> Stakeholder Group (NCSG).  In addition to the charter supported by
> civil society from NCUC, another proposal was submitted from CP80, an
> Internet pro-censorship group led by Cheryl Preston, Ralph Yarro III
> (SCO Chairman), and Debra Peck out of Salt Lake City, Utah.
> Outside from the drafters of the CP80 petition, not a single public
> comment argued in support of the CP80 proposal or its governance model
> during ICANN's Public Comment Period.  The lack of public support for
> the CP80 "constituency-based" voting model is not surprising since its
> provisions would stranglehold noncommercial users in endless
> competition among factionalized constituencies, constantly fighting
> over scarce resources and representation on ICANN's GNSO Council.
> NCUC's charter encourages noncommercial users to work together toward
> shared goals, while the CP80 model keeps noncommercial users
> constantly fighting over their differences, and ultimately ineffective
> at influencing policy decisions at ICANN.
> Noncommercial Organizations Unanimous in Favor of Joint Civil Society
> Proposal
> During ICANN's April 2009 Public Comment period, a total of 23
> distinct comments from organizations and individuals were submitted on
> the topic of stakeholder group charters.  Several of these comments
> were signed by dozens of noncommercial organizations and individuals,
> increasing public participation by much more than 23 comments would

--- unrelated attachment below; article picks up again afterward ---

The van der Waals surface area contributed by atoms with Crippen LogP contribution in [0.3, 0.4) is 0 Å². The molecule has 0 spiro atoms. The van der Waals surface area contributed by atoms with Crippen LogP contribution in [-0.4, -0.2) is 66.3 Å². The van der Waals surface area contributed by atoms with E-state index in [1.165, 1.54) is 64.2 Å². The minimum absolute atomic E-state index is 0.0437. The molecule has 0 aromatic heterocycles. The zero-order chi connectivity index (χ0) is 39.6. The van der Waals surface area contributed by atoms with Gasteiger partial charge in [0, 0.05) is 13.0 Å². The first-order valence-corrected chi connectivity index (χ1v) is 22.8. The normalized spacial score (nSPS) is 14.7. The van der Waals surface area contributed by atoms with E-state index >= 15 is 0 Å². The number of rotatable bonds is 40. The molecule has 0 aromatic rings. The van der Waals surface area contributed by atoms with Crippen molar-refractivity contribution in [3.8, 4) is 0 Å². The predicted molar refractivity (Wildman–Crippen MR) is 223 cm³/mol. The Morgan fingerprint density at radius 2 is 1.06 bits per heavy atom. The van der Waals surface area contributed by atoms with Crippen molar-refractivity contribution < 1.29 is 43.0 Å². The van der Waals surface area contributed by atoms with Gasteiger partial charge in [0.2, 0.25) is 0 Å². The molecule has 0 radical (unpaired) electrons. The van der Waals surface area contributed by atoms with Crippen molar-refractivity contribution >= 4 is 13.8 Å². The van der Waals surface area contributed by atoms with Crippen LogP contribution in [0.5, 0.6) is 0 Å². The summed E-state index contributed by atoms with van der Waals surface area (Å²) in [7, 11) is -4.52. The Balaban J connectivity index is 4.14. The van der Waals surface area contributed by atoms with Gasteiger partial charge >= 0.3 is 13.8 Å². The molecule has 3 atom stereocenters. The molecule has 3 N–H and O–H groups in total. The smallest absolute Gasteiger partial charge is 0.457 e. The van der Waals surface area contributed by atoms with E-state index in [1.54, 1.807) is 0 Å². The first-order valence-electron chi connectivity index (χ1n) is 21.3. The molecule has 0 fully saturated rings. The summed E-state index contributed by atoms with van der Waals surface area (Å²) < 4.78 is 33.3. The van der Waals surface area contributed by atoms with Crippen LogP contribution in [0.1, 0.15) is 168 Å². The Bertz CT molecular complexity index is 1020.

> initially imply.  However of these 23 comments, the only 2 to argue in
> favor of the CP80 proposal to hard-wire GNSO Council Seats to
> constituencies were the drafters of the proposal themselves.  No one
> else.
> As many commentators noted, CP80's proposed "constituency-based"
> structure would stranglehold noncommercial users and discourage
> consensus building and cooperation among competing constituencies.
> The "constituency-based" voting it proposes creates a constant
> zero-sum struggle between noncommercial constituencies, rendering the
> entire Non-Commercial Stakeholder Group ineffective in ICANN policy
> development.
> In stark contrast to the lack of any support for the CP80 model, more
> than 63 organizations and 55 individuals submitted comments in favor
> of the joint civil society charter that provides for a democratic vote
> of all its membership to elect representatives to serve on the GNSO
> Council.   Every single noncommercial organization who submitted a
> public comment on the topic argued against the stranglehold charter
> model proposed by CP80 and in favor of the cooperation charter
> submitted by noncommercial users and created through a consensus
> process.
> ICANN Defies Public Comment and Imposes Stranglehold Charter Model
> What did ICANN do in response to the public comment it received and
> the global consensus against the stranglehold charter model proposed
> by CP80?  ICANN adopted the stranglehold charter model for
> noncommercial users, defying the unanimous public support expressed
> for the charter drafted by noncommercial users that was created
> through a consensus process.
> Welcome to "bottom-up" policy making at ICANN: where participants are
> invited to build a "consensus" among a broad range of interests, only
> to have that consensus discarded by ICANN as a result of relentless
> insider back-channel lobbying from special interests.
> Apparently we noncommercial users wasted our time building consensus
> among global civil society and participating in a public discussion
> forum, when we should have been lobbying ICANN board members and ICANN
> executive staffers -- since that seems to be the only channel of
> public input ICANN feels accountable to.
> Obviously, noncommercial users will never be able to effectively
> participate in a policy development forum that is predicated on and
> dominated by insider lobbying from entrenched commercial interests.